You’re selling your house. Through the sales manager of a local realty firm, you hear about Lorraine. She’s “hungry for your business,” the manager says. Lorraine comes over with a thick loose-leaf book full of slick charts and starts flipping pages for you.
Your temptation is to make a quick decision and hire her. After all, she’s forceful, engaging and talks a good game. But wait, real estate experts say. The decision on whom you hire to market your home can be crucial. Before you pick Lorraine, you should pose some key questions.
“Trust everybody, but cut the cards,” counsels Norman D. Flynn, a past president of the National Assn. of Realtors.
With more than 750,000 real estate agents involved in the profession throughout the United States, most communities have an abundance of choices. Certainly, some agents have marketing skills superior to others.
Here are five questions to help you find the right agent:
1. What is your marketing plan for my particular property?
There’s more to selling a home than putting it on the Multiple Listing Service.
Most properties call for a carefully orchestrated marketing program that covers newspaper ads and direct mail, at the minimum. The agent should also have a plan to tell other agents in your vicinity about your home--whether through mailings, phone calls or “brokers’ opens” that bring other agents in to see the place. Often it’s such networking that produces sales.
It’s not enough for an agent to speak vaguely about a marketing plan. You need quantitative promises. (For example, the agent should tell you when and where your ads will run.)
And you need the marketing plan in writing, says Flynn, a real estate executive.
2. How often will you promise to call or write me with feedback?
A good agent should contact the homeowner at least once every week or two. He should not only call when sales activity is robust and encouraging, but also when prospects are few and their reactions are negative.
“It’s equally important to call during periods when nothing is cooking as when there’s a lot cooking,” Flynn says. The absence of buyers could, for instance, signal that your house is priced too high and needs to be discounted.
3. Could I have a list of your satisfied clients as references?
Flynn suggests you ask for at least three to four customers whose homes the agent has sold. And these should be the owners of the same sort of property as yours. The fact is that many agents specialize--perhaps in new homes, high-end properties or condominiums.
“There are some agents who are very good at selling condos and others who wouldn’t know how to sell a condo if it were the last stick and twig on the planet,” Flynn says.
4. What is your track record for real estate sales?
In real estate--as much as any other field--a small percentage of sales people do most of the business.
David Knox, a home sales specialist who does seminars and videotapes, estimates that the top 8% of U.S. agents sell 90% of all homes.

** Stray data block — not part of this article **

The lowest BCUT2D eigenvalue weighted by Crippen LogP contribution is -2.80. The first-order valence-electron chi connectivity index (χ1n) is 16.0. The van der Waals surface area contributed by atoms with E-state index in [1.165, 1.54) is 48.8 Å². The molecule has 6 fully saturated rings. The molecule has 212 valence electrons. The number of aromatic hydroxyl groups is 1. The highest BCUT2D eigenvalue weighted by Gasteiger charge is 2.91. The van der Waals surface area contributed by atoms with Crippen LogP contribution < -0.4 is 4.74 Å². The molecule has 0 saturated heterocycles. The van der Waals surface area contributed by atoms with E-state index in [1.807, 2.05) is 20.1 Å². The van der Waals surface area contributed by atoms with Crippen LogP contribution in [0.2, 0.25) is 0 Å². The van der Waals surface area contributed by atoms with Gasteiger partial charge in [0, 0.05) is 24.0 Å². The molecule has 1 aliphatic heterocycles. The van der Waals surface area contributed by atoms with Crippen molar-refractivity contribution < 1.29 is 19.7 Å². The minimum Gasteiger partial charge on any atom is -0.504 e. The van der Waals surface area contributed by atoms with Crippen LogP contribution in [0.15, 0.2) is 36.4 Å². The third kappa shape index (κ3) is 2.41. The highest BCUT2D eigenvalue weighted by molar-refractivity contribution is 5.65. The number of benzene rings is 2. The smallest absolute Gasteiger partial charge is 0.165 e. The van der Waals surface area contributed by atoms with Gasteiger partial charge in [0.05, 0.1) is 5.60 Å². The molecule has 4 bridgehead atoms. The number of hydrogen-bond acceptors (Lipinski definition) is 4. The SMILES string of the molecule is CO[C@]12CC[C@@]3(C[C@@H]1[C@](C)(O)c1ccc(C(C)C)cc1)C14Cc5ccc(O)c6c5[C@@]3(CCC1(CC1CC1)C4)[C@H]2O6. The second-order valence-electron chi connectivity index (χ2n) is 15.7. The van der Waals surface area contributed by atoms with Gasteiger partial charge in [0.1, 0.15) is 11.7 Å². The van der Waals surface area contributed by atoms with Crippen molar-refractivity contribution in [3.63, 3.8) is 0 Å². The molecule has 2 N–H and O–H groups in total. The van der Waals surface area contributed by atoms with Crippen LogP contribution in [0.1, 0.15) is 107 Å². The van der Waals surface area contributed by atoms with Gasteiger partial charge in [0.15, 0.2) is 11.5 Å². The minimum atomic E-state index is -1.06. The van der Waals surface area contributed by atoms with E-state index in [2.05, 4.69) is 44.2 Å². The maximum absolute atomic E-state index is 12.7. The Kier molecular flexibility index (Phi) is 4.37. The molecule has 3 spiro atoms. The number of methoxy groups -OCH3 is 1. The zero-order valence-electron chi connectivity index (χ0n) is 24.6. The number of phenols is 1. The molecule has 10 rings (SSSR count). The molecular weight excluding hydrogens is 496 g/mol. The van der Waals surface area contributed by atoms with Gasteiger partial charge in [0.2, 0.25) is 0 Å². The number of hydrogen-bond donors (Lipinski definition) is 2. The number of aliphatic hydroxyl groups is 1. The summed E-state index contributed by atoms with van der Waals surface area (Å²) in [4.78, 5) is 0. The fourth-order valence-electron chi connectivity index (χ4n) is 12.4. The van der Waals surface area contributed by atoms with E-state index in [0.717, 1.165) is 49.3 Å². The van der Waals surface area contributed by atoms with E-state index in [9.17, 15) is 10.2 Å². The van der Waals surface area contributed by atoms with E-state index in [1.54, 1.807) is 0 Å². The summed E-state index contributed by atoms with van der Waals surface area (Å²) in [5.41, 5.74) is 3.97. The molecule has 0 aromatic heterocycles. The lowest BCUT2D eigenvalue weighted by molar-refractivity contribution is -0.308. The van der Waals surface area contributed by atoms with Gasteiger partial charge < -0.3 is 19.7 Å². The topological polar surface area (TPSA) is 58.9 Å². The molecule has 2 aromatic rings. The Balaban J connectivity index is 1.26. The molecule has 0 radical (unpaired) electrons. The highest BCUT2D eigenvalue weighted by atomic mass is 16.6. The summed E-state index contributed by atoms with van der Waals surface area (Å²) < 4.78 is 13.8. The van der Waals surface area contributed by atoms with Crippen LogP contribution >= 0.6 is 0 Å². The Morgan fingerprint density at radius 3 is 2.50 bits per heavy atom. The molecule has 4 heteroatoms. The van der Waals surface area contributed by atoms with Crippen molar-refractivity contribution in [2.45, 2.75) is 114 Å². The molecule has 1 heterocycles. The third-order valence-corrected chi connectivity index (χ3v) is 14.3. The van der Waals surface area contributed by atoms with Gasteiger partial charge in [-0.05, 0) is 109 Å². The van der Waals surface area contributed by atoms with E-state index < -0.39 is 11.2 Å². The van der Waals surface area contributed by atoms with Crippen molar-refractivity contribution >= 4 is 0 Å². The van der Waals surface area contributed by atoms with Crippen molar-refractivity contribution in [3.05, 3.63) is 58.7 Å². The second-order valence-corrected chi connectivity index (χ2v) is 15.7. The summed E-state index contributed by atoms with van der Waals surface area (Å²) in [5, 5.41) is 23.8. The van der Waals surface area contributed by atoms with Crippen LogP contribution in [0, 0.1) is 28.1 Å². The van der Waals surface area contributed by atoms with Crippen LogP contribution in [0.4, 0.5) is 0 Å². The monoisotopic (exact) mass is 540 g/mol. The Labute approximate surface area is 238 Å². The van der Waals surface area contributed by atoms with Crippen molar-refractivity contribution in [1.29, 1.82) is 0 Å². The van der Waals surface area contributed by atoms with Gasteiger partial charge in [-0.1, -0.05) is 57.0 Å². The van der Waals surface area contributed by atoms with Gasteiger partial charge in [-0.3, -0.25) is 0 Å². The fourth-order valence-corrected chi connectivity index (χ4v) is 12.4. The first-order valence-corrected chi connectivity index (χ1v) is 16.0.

Years of experience in the field is not always the best measure of success.
“You want to know about both tenure and production. If the agent has been in the field for one year and sold $2 million in property, that’s good. But if he’s been working for three years and sold $1 million a year, that’s not real good,” Knox says.
Besides dollar volume sold, another smart area of inquiry relates to the percentage of listings an agent sells before his listing agreement with the owner expires.
Nationwide, agents sell just 30% to 60% of their listings before they expire, Knox notes.
“You want an agent who sells 85% to 90% of his listings,” he says.
There are other key standards of performance too. You might ask the agent what percentage of the asking price, on average, he has received for the homes he’s sold during the last six- to 12-month period. And you can ask him the average number of days his listed homes stayed on the market before they sold.
Do these measures sound obscure? They shouldn’t be for a sharp agent. A good one continually tracks his own work by computer and should be more impressed than angry when you ask for the numbers, Knox says.
5. Why should I pick you over all the other agents?
There are several wrong answers to this question, Flynn says.
The agent shouldn’t reply by bad-mouthing the competition.
His chief claim shouldn’t be that his commissions are cheap, since an agent with a higher commission could save you money by selling your house faster.
Nor should the agent contend he should be selected because he’ll price your house higher than other agents you’re considering.
Remember, it’s the open market that will finally decide what your house fetches, not the listing price set for the property. Indeed, a house priced too high will often languish on the market.
The right answer to the question, “Why should I pick you?” is an articulate summary of the agent’s past experience plus the marketing plan for your home.
Listen well, because your fortune and housing plans can be at stake in the choice of an agent, Flynn cautions.
“You should look at any candidate with a somewhat jaundiced eye,” he says.